An advocate is essentially a compelling teacher – and it’s a core skill of our Northeast Georgia Medical Center (NGMC) Graduate Medical Education (GME) Family Medicine Residency faculty. The long-term goal of advocacy is to influence the decision of a legislator. There are three main skills involved in advocating: educating yourself on the issues, quickly communicating a request with a persuasive ‘why’, and then actively listening to the response. These skills don’t just apply at the Georgia State Capital, but also to our patients and our residents as GME leaders. Practicing advocacy helps bring about positive change.
My first experience in advocacy came as a resident. I treated a patient who lived in rural Alabama that had end-stage renal disease. After caring for her in the hospital with repeated infections, I learned she had no running water at her house. She carried her water one block from a neighbor’s house – walking across railroad tracks. The railroad would not give permission for the county to divert water under the tracks to her residence. So, using my influence as a physician, I arranged a meeting with the county commissioner and the railroad. I’m happy to write that we were able to bring water to not only this patient but the entire neighborhood. It was this early experience that shaped my desire to help influence the community I lived in – for good. Providing opportunities for faculty and residents to advocate is an important mission of our residency program.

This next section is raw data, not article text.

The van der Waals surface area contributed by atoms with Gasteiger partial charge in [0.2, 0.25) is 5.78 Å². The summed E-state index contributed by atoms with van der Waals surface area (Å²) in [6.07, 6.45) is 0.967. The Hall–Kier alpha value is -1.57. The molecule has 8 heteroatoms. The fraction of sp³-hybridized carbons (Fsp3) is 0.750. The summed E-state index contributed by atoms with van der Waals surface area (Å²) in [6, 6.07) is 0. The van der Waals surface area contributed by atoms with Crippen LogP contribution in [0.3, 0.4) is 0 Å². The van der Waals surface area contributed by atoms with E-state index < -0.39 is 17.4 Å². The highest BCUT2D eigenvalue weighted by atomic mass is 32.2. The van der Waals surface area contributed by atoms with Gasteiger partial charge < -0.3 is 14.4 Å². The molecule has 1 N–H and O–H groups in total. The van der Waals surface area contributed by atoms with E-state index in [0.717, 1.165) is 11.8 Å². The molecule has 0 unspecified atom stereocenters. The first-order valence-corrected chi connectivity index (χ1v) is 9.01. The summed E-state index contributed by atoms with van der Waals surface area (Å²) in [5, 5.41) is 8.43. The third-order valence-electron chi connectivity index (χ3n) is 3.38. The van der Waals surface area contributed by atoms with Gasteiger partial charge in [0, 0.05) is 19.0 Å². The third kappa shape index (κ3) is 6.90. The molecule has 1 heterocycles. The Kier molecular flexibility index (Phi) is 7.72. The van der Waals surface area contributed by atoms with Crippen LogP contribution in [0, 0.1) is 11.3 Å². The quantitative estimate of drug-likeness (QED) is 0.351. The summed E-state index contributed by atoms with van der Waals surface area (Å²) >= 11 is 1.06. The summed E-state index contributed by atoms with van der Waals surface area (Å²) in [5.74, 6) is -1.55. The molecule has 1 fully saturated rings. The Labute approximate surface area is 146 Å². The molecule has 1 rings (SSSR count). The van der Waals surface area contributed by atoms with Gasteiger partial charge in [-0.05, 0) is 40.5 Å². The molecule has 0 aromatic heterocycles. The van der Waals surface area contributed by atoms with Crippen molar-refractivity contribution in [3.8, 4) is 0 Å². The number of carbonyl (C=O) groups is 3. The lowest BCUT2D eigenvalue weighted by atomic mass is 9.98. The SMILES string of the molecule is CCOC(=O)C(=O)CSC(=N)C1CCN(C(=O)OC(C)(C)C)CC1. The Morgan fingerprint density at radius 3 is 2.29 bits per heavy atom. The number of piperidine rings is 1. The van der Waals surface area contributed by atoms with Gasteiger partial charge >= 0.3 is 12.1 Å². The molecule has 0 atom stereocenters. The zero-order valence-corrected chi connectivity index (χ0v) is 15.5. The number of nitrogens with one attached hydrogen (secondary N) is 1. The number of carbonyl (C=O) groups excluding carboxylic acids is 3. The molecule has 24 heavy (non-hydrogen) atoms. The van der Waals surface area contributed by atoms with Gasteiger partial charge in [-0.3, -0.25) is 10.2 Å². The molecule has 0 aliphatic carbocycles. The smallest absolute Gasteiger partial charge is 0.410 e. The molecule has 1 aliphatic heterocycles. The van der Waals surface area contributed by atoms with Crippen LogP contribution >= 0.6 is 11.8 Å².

We have several great mentors. Dr. Samuel Le Church, a core faculty member of the Family Medicine Residency program at NGMC GME, practices in rural Hiawassee. He advocates in many ways in his leadership roles. He does this on the national level with AAFP and CMS, and on a state level with Medicaid. Dr. Dave Westfall, one of our program faculty members, has worked in our local north Georgia community a long time. In his previous role as a District Health Department Director, he has worked to make our community a healthier one.
Advocacy is a skill that is practiced. NGMC Family Medicine Residency faculty recently participated in 2019 Legislative Day at the Georgia State Capitol – or “Physicians Day at the Capital.” The team met with various state legislators and top government officials to discuss how state government and legislature changes can improve access to care for all Georgians, emphasize the importance of having a family physician, and encourage a pipeline for future family physicians.
As a new program, we want our incoming residents to know that we are here to advocate for them and our patients. This skill needs cultivating. As a learning organization, we are stretching our advocacy muscles!